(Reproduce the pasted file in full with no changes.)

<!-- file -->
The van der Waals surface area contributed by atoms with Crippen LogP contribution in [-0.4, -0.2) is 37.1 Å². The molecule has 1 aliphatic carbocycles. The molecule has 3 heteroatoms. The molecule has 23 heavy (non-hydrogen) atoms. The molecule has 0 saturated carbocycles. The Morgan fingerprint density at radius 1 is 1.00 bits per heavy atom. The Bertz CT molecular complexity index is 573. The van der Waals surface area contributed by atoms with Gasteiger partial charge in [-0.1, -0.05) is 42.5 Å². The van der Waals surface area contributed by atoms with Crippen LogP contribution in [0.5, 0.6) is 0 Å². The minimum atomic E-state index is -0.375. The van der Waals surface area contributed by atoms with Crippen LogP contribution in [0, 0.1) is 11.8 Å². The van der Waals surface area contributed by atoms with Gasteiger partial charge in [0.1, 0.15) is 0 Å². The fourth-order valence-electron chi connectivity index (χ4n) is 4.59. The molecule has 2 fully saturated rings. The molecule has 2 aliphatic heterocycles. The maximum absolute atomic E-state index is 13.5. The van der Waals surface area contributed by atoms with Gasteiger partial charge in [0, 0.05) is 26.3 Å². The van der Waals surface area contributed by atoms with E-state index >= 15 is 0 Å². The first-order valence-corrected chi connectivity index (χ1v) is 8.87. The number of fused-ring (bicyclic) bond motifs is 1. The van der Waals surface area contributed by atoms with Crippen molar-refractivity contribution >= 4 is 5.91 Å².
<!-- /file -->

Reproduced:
The van der Waals surface area contributed by atoms with Crippen LogP contribution in [-0.4, -0.2) is 37.1 Å². The molecule has 1 aliphatic carbocycles. The molecule has 3 heteroatoms. The molecule has 23 heavy (non-hydrogen) atoms. The molecule has 0 saturated carbocycles. The Morgan fingerprint density at radius 1 is 1.00 bits per heavy atom. The Bertz CT molecular complexity index is 573. The van der Waals surface area contributed by atoms with Gasteiger partial charge in [-0.1, -0.05) is 42.5 Å². The van der Waals surface area contributed by atoms with Crippen LogP contribution in [0.5, 0.6) is 0 Å². The minimum atomic E-state index is -0.375. The van der Waals surface area contributed by atoms with Crippen LogP contribution in [0, 0.1) is 11.8 Å². The van der Waals surface area contributed by atoms with Gasteiger partial charge in [0.1, 0.15) is 0 Å². The fourth-order valence-electron chi connectivity index (χ4n) is 4.59. The molecule has 2 fully saturated rings. The molecule has 2 aliphatic heterocycles. The maximum absolute atomic E-state index is 13.5. The van der Waals surface area contributed by atoms with Gasteiger partial charge in [0, 0.05) is 26.3 Å². The van der Waals surface area contributed by atoms with E-state index >= 15 is 0 Å². The first-order valence-corrected chi connectivity index (χ1v) is 8.87. The number of fused-ring (bicyclic) bond motifs is 1. The van der Waals surface area contributed by atoms with Crippen molar-refractivity contribution >= 4 is 5.91 Å².